Supporting South Asia: SACA Spotlight

Sometimes, people may find it easy to forget about international current events, dismissing distant matters as irrelevant to their more local sphere. 

Some may also take the complexity of neighboring cultures and lump them into one region. 

South Asian Cultural Association (SACA) said its purpose is to bring recent events and culture from the South Asian subcontinent to a local student audience for open discussion. 

 “South Asia has a very, very complicated history, dating back to partition, invasions, the divisions of many wars, caste differences,” SACA president senior Ganesh Somashekhar, said. “But at the South Asian Cultural Association, we take people from a region that almost holds 2 billion completely different people and we put them together and make sure they put aside their differences and cooperate for 30 minutes a month.” 

Though SACA offers an environment for students of shared ethnicities, according to Somashekhar, members are not exclusively South Asian. 

The news discussed during meetings is not only information, but can be the current events that have personally impacted members. 

Somashekhar said he is in a lower caste and said issues relating to the system directly impact him and his relatives in India, who receive affirmative action and benefits from the government of India. 

“We have plenty of people from all sorts of communities. So for example, we have a Palestinean guy who is from the Gaza Strip whose family has been disenfranchised by Israeli imperialism,” Somashekhar said. “I know a lot of people who have relatives that live in Balochistan, Sindh (provinces of Pakistan) who have been affected by the flooding because they have farmer family members.”

By linking various communities together, SACA is able to collaborate often with nonprofits to provide volunteer service. This year they partnered with the Indian Association of North Texas, helping with their Indian Day Celebration and Anand Bazaar, which honored the 75th anniversary of India.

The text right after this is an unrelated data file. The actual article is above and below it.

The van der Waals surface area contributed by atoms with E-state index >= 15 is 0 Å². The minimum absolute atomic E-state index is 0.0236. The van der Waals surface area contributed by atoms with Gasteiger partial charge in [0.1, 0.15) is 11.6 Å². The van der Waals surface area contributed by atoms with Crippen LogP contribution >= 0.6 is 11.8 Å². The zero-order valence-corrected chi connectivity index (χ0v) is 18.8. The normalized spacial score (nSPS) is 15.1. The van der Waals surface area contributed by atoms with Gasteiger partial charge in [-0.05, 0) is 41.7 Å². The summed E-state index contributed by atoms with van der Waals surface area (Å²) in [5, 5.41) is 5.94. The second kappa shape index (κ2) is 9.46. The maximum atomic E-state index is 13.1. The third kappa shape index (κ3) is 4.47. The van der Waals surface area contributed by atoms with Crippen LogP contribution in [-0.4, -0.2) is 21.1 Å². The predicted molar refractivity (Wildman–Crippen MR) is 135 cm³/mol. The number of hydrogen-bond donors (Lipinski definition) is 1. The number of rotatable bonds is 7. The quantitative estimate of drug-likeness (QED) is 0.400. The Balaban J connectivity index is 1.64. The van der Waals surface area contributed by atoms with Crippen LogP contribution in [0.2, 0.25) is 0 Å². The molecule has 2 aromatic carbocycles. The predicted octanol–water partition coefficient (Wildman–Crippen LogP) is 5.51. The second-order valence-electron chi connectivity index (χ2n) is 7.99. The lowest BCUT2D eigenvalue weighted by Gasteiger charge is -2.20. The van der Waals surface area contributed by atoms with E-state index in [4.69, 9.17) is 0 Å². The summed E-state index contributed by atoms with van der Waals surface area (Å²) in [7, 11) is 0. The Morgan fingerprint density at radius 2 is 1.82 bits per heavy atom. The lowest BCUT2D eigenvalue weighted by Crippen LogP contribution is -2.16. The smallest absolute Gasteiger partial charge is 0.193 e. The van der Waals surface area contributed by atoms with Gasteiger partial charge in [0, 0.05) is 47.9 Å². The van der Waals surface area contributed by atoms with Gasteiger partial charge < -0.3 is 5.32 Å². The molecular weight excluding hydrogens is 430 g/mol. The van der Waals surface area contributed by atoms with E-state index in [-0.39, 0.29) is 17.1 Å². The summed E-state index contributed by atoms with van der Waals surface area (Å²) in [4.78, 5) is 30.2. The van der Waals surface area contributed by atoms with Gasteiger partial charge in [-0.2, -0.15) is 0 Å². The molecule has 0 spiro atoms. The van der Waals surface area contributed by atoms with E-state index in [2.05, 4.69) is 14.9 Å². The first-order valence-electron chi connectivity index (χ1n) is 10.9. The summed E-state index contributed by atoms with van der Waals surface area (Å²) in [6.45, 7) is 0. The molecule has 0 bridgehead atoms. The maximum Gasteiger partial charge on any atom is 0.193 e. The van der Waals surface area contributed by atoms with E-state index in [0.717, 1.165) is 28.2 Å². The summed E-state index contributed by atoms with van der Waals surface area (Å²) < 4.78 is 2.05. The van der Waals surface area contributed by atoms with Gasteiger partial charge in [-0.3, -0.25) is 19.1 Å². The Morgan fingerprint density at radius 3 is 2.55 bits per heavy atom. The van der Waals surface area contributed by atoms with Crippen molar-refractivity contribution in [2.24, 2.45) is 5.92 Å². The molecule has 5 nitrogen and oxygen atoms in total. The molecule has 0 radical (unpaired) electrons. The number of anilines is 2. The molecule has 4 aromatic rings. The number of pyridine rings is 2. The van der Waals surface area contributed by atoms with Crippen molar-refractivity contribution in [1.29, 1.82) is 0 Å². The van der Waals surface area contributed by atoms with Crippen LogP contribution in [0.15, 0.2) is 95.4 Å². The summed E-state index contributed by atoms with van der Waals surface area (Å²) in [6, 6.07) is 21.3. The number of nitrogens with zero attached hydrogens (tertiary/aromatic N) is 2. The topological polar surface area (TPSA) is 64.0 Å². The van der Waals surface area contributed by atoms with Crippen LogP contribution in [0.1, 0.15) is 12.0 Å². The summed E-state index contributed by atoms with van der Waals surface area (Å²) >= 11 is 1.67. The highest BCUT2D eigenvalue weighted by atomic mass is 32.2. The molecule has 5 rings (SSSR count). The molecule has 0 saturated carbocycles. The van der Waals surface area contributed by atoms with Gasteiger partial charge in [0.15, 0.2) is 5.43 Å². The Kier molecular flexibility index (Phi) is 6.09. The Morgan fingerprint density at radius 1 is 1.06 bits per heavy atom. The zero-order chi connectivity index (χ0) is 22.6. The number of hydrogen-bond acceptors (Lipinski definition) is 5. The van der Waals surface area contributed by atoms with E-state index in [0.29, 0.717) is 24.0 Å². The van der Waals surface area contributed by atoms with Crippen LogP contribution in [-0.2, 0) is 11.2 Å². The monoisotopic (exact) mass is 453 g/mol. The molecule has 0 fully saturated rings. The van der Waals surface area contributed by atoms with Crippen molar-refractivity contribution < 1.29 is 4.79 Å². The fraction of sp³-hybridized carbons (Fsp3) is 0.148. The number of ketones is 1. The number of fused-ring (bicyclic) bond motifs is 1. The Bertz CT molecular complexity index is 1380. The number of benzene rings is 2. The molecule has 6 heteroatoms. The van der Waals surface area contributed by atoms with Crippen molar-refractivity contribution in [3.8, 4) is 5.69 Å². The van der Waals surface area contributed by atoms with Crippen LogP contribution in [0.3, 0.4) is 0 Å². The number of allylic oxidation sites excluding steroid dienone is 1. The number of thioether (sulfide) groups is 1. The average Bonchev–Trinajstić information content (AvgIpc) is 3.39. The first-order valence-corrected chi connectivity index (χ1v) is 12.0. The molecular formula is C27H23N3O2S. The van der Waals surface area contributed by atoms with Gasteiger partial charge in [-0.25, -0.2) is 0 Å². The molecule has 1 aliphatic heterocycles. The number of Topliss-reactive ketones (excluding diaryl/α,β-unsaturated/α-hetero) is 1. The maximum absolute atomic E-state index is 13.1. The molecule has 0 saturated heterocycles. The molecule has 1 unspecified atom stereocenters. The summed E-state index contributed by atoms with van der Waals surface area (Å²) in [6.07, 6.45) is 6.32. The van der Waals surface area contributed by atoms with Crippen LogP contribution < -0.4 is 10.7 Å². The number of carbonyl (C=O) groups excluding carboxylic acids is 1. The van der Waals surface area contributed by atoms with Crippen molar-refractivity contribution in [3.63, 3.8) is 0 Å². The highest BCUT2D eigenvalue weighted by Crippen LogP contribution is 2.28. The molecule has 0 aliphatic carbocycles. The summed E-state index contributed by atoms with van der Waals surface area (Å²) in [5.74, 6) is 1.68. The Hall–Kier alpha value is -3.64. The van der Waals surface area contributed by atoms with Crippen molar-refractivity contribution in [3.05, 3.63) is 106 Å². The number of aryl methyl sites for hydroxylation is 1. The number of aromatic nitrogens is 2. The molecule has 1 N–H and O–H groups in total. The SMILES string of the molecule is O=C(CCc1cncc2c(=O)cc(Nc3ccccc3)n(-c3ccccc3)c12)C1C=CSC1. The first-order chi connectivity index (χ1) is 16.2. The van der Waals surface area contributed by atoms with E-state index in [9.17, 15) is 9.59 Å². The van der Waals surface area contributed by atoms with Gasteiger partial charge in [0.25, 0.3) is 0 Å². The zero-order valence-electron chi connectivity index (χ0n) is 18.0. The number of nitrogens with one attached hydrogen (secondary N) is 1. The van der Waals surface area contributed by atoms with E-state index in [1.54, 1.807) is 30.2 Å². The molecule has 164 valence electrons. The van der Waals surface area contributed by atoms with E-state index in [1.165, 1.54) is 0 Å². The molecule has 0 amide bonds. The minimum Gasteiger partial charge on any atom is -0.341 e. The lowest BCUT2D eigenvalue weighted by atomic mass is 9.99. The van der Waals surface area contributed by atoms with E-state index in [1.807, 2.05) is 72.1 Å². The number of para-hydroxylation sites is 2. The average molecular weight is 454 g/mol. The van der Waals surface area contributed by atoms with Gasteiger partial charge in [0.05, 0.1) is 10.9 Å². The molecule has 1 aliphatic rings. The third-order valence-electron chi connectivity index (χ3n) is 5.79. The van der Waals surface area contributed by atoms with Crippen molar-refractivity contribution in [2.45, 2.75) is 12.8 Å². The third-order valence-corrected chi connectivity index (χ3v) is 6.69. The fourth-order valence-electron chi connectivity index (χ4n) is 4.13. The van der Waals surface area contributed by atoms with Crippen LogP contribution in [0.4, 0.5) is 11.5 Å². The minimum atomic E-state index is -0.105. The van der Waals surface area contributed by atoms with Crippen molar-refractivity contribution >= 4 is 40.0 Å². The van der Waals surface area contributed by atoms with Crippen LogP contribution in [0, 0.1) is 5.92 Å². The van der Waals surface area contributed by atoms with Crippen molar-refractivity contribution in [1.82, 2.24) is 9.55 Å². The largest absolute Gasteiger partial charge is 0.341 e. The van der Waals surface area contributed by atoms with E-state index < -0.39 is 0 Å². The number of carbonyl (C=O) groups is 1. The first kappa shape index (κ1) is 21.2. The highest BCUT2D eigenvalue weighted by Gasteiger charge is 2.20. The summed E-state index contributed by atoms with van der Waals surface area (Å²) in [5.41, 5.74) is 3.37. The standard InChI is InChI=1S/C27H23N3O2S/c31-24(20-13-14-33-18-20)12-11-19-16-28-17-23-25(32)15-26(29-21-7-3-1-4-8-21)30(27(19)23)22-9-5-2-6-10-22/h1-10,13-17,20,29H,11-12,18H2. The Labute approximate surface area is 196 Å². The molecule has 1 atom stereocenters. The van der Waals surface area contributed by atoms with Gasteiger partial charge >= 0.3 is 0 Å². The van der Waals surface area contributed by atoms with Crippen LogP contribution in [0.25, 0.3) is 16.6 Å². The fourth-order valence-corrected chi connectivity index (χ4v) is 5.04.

For their last meeting, SACA and the Muslim Student Association had Culture Day so students could represent their heritage through attire and food. 

SACA representative officer, senior Emaan Haq, said the club “works for goals that speak to us.” 

One of the plans is to connect with the Allen Radha Krishna Temple, who Somashekhar said is short on volunteers, so SACA can send members to help. 

“One of my favorite projects personally is when we partnered with [DFW Refugee Outreach Services]. We made 70-plus handmade care packages for Afghan refugees which had handmade cards, hygiene products and toys,” Haq said. “Another thing we did was a food drive that had dates, rice and other non-perishable goods for impoverished families during 


Membership has been low this year, but Somashekhar said the remaining attendees are “the most die-hard SACA fans” and as a result the energy of the club is “fanatical […] cooperative [and] warm.” 

The passion about topics was evident during an earlier meeting, where pro-Palestine demonstrations took place during more than a third of the meeting. 

“The last meeting we spent 20 minutes denouncing the state of Israel because there’s a lot of radical Zionism within Hindu Diasporic communities in the United States,” Somashekhar said. 

Despite the pervasive opinions and debates, SACA aims to unify under the larger context of historical divisions. 

“Because every minority, every person of color, all the different communities experienced their own kind of struggle and have their own sort of history in this country,” Somashekhar said. “And so I feel as though brown people specifically, as part of the Asian community, we have had our own struggles with terrible representation in the media, lot of Muslim brown people have been affected by a lot the stigma that arose with 9/11.” 

Volunteer opportunities, informational games like Kahoot and a lesson on the language of the month characterize a typical meeting. 

Essentially, a SACA meeting is a way for students to connect and learn about each other. 

“I learned about the humanitarian crises in South Asia and ways we can help the people living there and those who’ve moved here,” senior Amreen Gill said. “Last year, we did a project to help refugees from Afghanistan and it felt really nice to have the ability to impact their lives.”

A common theme among the club is coming together to benefit the South Asian population. 

“I think within the campus we’re just providing an environment for other students like me, people who have similar heritage as them and also do volunteer work for people that share the same ethnicity as them,” Haq said. 

The cooperative atmosphere is meant to be welcoming while being productive in assisting South Asian communities. Somashekhar encourages students to put aside “petty differences like religion, caste or language.” 

“I feel like our club gives a kind of voice to a lot of the South Asian people at our school and kind of: you’re not alone,” Somashekhar said. “There’s other South Asians here and we have this place for you.”